The Heartbleed Bug: A Review

April 29, 2014


By Web Programmer Brandon Edmark

Some reports called it the greatest security danger since commercial traffic started flowing through the World Wide Web. Thanks to the vast danger it suggested, along with the colorful name it was given, it swept international news in record speed. You may have been prompted to change your password on many popular websites because of it. However, many are still unclear as to the nature of the Heartbleed bug.

What is it? Some early news reports erroneously suggested it was a virus that spreads from computer to computer. Actually, the Heartbleed bug is a mistake in the software library called OpenSSL. You may not have heard of this set of code, but it powers the security features for websites including Tumblr, Yahoo, Dropbox, Imgur, OKCupid, and many more. OpenSSL is also utilized within Apache and Nginx, the two most popular general-purpose webserver applications available. Together, these two pieces of software are estimated to serve about two-thirds of all websites.

When OpenSSL functions properly, it encrypts the sensitive data you send to websites, such as your credit card information or your account passwords. With the Heartbleed bug, hackers can request that a server send a large excerpt of private data directly to them. This data can contain exactly the information you wish to keep private. The data can also be repurposed to direct users to fake duplicates of legitimate websites that can steal even more information.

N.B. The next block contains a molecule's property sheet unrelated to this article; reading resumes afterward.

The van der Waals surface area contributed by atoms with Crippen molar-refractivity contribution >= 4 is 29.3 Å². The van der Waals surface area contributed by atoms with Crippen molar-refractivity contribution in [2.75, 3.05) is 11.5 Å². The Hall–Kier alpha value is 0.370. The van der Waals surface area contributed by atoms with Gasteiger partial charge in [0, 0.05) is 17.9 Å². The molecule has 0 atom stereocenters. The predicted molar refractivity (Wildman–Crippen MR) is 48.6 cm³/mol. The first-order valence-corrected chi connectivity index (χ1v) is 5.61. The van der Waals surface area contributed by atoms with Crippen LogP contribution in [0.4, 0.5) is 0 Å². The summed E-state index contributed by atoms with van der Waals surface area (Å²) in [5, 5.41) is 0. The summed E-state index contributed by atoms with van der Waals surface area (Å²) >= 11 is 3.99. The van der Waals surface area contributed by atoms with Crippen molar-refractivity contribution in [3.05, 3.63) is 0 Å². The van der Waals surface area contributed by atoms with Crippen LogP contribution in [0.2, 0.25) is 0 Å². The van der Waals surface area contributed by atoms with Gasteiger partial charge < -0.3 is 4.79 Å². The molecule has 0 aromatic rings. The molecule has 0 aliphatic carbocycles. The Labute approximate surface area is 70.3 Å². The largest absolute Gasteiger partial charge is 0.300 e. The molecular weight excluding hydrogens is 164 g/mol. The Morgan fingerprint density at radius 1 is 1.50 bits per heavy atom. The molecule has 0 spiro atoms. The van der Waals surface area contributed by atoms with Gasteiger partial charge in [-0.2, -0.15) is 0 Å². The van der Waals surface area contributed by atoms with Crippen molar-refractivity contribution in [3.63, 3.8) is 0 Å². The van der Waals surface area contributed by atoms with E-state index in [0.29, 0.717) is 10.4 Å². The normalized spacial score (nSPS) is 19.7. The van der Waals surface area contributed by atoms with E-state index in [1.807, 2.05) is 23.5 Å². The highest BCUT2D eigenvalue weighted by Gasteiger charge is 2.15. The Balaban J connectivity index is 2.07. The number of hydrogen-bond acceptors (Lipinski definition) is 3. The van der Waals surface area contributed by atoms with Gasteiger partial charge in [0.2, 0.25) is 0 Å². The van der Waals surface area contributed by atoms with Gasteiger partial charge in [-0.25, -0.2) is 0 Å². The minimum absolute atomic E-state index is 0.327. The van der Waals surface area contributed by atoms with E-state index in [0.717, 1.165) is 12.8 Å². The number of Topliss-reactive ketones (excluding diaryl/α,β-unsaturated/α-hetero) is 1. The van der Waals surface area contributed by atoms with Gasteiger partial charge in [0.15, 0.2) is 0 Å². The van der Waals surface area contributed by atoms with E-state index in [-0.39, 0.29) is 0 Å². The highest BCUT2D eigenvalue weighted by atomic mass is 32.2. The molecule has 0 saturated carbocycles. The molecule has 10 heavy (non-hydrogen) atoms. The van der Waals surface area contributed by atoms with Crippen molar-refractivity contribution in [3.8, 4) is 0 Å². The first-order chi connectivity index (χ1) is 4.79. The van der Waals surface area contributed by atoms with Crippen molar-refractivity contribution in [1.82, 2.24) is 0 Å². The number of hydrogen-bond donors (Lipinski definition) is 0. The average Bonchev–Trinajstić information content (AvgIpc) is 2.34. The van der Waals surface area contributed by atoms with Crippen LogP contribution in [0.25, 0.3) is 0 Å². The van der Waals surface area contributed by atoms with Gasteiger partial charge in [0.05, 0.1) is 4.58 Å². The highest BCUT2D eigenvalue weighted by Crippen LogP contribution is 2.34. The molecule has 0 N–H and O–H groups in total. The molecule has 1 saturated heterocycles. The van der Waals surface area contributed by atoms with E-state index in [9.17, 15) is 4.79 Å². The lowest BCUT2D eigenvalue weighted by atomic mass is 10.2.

The bug became public knowledge on April 8th, as security companies like Codenomicon spread the word about the danger to major news sources. Within the next few days, responsible web companies – including Image Management – had updated their version of OpenSSL to resolve the issue.


The Heartbleed logo designed by Codenomicon

By now, the danger should largely be over. Because the bug was a problem with server software, and not with consumer software, there is little that the average web user needs to do. The best course of action is to change one’s account passwords on public websites. This will ensure that any account data that might have been leaked during the vulnerability period can no longer be used by hackers to access accounts.

That said, it is important to keep on the watch for news of further security problems. The Internet is composed of a vast decentralized conglomerate of code, and there are bound to be security vulnerabilities waiting to be exploited. Responsible web users and web developers must take care to ensure that the Internet remains as safe as possible.